The first expedition to the “Door to Hell” in Turkmenistan, central Asia, had a Greek scent.
More than four decades ago a crater opened up in the desert of northern Turkmenistan, likely the result of a drilling mishap. The Darvaza Crater, known as the “Door to Hell” is still burning. Allegedly, Soviet scientists set it on fire to burn off noxious gases, after the ground under a drilling rig collapsed.
A few months ago, in November 2013, Greek-Canadian explorer and storm chaser George Kourounis, on an expedition partly funded by National Geographic, was the first person to explore the crater, which is 65 meters wide and 30 meters deep.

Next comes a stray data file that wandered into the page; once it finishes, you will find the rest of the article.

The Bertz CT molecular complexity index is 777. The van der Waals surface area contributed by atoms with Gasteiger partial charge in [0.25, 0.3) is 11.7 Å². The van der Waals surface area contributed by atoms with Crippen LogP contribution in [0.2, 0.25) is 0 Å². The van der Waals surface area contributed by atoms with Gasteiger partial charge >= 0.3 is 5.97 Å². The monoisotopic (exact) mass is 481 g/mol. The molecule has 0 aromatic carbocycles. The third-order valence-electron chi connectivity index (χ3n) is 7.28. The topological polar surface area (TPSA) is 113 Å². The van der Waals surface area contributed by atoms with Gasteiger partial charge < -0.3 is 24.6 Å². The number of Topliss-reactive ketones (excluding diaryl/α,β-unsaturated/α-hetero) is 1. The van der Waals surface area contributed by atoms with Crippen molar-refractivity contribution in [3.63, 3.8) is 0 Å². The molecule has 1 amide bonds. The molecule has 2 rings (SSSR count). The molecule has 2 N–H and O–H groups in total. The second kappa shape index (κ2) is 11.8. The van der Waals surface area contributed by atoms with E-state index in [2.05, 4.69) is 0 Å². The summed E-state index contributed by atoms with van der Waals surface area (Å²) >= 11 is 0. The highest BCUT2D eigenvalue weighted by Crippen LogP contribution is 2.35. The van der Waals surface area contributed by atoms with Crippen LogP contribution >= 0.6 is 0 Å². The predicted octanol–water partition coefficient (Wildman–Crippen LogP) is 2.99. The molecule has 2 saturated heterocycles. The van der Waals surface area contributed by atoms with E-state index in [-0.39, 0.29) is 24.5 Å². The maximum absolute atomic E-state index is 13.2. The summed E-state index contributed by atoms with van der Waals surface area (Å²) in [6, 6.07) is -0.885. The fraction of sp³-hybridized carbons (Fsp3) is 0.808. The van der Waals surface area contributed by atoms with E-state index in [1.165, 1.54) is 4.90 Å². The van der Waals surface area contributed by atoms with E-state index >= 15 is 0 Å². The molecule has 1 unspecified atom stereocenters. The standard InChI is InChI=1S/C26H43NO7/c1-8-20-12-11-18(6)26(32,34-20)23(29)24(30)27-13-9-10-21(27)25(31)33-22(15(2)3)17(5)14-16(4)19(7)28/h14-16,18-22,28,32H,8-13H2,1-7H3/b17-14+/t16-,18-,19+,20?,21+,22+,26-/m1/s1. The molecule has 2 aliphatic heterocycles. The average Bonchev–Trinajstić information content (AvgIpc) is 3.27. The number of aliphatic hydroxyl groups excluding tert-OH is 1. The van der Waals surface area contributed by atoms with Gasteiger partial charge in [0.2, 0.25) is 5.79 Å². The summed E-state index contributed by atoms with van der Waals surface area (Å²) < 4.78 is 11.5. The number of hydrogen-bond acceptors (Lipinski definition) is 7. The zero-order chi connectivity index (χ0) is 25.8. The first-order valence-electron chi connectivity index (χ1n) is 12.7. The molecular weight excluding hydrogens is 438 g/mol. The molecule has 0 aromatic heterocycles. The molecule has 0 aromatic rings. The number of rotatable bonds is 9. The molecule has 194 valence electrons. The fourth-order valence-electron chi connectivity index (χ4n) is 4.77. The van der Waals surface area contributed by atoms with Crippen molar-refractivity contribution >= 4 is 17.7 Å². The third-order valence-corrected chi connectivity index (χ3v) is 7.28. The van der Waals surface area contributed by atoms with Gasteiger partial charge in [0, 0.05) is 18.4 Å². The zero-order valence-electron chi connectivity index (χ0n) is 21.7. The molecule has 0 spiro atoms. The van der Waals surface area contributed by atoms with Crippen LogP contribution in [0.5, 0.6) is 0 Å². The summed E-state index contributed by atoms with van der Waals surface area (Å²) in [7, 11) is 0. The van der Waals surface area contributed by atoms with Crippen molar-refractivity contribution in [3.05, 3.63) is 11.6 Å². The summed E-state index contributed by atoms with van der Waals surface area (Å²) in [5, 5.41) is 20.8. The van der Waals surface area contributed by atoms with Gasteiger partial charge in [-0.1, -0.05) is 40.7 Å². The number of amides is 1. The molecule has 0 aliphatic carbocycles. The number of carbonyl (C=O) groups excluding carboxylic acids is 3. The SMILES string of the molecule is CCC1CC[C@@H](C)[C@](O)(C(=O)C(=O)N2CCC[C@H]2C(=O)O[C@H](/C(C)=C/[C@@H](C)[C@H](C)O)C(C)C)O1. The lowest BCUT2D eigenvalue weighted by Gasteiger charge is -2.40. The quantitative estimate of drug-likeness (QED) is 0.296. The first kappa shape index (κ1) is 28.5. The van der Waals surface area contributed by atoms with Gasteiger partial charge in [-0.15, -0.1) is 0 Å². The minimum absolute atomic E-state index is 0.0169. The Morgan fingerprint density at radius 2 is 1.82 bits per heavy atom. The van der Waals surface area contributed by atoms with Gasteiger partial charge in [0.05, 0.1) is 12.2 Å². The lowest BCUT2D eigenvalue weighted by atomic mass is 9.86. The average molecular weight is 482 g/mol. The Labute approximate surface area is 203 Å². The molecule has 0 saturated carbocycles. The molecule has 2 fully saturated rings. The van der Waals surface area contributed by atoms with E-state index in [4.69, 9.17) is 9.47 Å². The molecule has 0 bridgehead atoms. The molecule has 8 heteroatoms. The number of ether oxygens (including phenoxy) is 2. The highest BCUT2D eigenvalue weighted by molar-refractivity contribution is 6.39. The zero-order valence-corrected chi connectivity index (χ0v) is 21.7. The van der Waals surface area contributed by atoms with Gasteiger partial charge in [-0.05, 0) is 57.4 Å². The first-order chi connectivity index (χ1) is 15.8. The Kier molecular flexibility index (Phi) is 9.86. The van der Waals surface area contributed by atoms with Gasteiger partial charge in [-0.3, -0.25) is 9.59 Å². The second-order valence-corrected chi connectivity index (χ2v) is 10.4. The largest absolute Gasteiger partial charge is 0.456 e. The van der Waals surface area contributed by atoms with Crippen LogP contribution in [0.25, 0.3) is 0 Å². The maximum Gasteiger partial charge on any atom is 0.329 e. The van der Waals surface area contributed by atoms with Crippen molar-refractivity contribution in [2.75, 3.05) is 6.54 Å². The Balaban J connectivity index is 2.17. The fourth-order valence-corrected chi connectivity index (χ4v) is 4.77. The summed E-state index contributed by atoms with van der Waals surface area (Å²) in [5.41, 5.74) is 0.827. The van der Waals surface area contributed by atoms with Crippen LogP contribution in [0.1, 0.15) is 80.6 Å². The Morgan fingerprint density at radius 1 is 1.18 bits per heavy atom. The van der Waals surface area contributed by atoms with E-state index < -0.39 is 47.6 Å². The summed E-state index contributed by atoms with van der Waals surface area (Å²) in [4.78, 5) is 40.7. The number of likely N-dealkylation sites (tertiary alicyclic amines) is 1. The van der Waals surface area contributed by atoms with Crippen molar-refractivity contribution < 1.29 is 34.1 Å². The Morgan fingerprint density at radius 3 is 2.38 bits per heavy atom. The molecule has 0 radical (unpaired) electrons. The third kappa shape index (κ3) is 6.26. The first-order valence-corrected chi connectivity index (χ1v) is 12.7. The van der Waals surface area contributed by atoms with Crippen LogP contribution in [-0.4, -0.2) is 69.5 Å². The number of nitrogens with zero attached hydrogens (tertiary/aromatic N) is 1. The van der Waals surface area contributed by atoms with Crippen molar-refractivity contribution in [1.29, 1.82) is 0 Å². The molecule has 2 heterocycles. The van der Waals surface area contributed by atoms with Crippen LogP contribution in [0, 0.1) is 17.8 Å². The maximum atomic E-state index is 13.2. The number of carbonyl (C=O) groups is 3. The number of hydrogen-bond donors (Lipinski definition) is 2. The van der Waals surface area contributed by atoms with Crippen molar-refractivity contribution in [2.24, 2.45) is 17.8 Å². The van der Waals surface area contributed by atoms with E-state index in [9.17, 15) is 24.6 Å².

He collected soil samples, seeking to learn whether life can survive in such tough conditions and whether life could survive in similar conditions elsewhere in the universe.
“The place has always fascinated me. The story behind how it came into existence has been sort of shrouded in mystery, and there’s no other place like it on Earth. It is very unique, in that there’s no other place where there is this pit of burning methane that’s being ejected from the ground at high pressure. It’s fascinating, it’s visually stunning, and there’s a lot that we can learn about this place,” said Kourounis to National Geographic.
The Greek-Canadian explorer needed a year and a half of preparation and planning. He was wearing a heat-reflective suit, a self-contained breathing apparatus, and a special climbing harness, as a regular one would just melt under the extreme heat.